What are all these passages teaching us? What is their connecting theme? We are to live one day at a time, present-ly. Besides this, we must

Leave God to order all thy ways,
And hope in Him whate'er betide,
Thou'lt find Him in the evil days
Thy all-sufficient strength and guide;
Who trusts in God's unchanging love,
Builds on the rock that nought can move.

So as a part of living our lives as Christians, Scripture in both the  Old and New Testaments bids us develop the discipline of oscillation, of not focusing on today at the expense of eternity, and in particular of not focusing on a future which we ourselves project, when we shall settle and relax in this ‘present evil  world’. Instead, in our thinking we should learn – as Paul had to learn it, he tells us - to oscillate between the present (which may be a present of being abased, or it may be one of abounding), and the eternal future to which in Christ we are destined. Of course we must plan for the future here, as far as we are able, but such planning is always conditional on what the Lord has in mind for us. But we should focus on what is guaranteed, first, the immediate present, and then  eternity to come. Other than having these two certainties, we do not know what tomorrow – any tomorrow - will bring.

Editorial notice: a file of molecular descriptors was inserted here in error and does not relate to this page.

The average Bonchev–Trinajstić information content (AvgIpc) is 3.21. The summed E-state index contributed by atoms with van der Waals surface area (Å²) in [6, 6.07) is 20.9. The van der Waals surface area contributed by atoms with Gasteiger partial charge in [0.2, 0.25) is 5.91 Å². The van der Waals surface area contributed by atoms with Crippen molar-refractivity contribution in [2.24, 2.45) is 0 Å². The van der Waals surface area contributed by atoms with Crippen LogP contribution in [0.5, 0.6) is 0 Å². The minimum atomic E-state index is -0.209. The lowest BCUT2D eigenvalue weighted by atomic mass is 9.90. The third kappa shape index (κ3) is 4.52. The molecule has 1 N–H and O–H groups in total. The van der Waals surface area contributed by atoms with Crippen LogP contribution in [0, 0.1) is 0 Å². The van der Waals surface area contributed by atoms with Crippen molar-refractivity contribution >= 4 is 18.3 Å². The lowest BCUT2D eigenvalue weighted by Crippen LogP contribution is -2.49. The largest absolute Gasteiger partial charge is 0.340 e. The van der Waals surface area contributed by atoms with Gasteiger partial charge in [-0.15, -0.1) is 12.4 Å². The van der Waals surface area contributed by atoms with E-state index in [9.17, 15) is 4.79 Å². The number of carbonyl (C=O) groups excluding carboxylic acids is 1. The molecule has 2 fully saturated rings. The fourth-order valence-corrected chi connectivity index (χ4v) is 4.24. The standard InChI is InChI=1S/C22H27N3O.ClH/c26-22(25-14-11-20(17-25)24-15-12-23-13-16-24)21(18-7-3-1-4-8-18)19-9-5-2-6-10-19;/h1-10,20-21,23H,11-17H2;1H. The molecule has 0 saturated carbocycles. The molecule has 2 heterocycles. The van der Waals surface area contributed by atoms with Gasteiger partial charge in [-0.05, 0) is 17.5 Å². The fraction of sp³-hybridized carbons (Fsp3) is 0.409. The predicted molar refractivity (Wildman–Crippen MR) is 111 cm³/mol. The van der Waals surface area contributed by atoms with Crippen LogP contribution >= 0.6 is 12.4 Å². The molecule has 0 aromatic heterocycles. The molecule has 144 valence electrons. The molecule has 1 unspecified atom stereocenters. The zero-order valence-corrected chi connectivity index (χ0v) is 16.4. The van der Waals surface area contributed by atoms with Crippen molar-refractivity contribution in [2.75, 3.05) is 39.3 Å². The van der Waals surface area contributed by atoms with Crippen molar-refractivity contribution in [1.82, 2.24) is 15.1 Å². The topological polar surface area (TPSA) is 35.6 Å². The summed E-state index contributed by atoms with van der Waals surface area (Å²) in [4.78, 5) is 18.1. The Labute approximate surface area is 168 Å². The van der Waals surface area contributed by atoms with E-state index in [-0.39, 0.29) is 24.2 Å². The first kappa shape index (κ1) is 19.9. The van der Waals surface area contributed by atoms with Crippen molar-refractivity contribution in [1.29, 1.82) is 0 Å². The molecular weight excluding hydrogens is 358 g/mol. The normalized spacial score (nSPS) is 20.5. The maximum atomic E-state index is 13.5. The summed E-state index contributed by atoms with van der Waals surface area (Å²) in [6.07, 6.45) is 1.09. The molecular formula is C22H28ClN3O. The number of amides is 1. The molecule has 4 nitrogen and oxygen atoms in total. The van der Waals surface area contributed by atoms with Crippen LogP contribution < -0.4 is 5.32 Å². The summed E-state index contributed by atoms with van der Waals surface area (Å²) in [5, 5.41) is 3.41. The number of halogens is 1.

So how do we define success in life?


Finally, in all this, the matter of various horizons, the uncertainty of the future, the view of the life of the godly as beset with uncertainty and how we are to regard it and handle it, has importance for the topic of guidance. How does the Lord guide his people? Assuring us a Christian life with a beginning, a middle and an end,  with the end being the tying up of all loose ends? It is an interesting fact that the apostles, in giving much doctrinal and practical guidance, never once  (as far as I can see) gave guidance with respect to Christians’ futures. They are never asked, and never offer such guidance, as to what the will of God is for their lives and how they are to discern this.  This is disappointing for any one hoping, through prayer or Bible study or some other discipline,  to be handed a torch which has the magical power of shining a golden light illuminating the path leading from the present to an assured tomorrow, or to the next year, or the next decade of our lives.

We are to live in the present, but not for the present. This is earth is not our home, and we must never present the Gospel as if it is the key to earthly success, or the icing upon a consumer life-style. We look for a city which has foundations, whose maker and builder is God.